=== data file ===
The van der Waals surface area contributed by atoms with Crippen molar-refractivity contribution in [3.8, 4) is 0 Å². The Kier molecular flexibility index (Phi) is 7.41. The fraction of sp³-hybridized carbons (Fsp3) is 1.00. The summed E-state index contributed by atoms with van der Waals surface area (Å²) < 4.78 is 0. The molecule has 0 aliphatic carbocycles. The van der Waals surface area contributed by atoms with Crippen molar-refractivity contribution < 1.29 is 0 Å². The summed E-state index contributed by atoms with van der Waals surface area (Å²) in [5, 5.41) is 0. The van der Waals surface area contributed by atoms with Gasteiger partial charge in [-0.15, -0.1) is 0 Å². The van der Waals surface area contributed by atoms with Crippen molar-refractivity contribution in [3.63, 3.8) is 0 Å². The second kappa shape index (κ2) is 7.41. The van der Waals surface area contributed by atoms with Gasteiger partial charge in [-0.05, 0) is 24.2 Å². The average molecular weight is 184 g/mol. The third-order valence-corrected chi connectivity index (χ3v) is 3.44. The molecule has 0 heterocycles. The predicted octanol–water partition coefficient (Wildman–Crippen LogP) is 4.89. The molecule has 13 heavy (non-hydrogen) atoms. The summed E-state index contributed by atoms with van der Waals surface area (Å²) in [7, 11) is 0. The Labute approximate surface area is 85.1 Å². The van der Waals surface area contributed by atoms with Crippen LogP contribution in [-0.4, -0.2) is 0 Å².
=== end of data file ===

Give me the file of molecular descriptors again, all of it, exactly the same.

The van der Waals surface area contributed by atoms with Crippen molar-refractivity contribution in [3.8, 4) is 0 Å². The Kier molecular flexibility index (Phi) is 7.41. The fraction of sp³-hybridized carbons (Fsp3) is 1.00. The summed E-state index contributed by atoms with van der Waals surface area (Å²) < 4.78 is 0. The molecule has 0 aliphatic carbocycles. The van der Waals surface area contributed by atoms with Crippen molar-refractivity contribution < 1.29 is 0 Å². The summed E-state index contributed by atoms with van der Waals surface area (Å²) in [5, 5.41) is 0. The van der Waals surface area contributed by atoms with Gasteiger partial charge in [-0.15, -0.1) is 0 Å². The van der Waals surface area contributed by atoms with Crippen molar-refractivity contribution in [3.63, 3.8) is 0 Å². The second kappa shape index (κ2) is 7.41. The van der Waals surface area contributed by atoms with Gasteiger partial charge in [-0.05, 0) is 24.2 Å². The average molecular weight is 184 g/mol. The third-order valence-corrected chi connectivity index (χ3v) is 3.44. The molecule has 0 heterocycles. The predicted octanol–water partition coefficient (Wildman–Crippen LogP) is 4.89. The molecule has 13 heavy (non-hydrogen) atoms. The summed E-state index contributed by atoms with van der Waals surface area (Å²) in [7, 11) is 0. The Labute approximate surface area is 85.1 Å². The van der Waals surface area contributed by atoms with Crippen LogP contribution in [-0.4, -0.2) is 0 Å².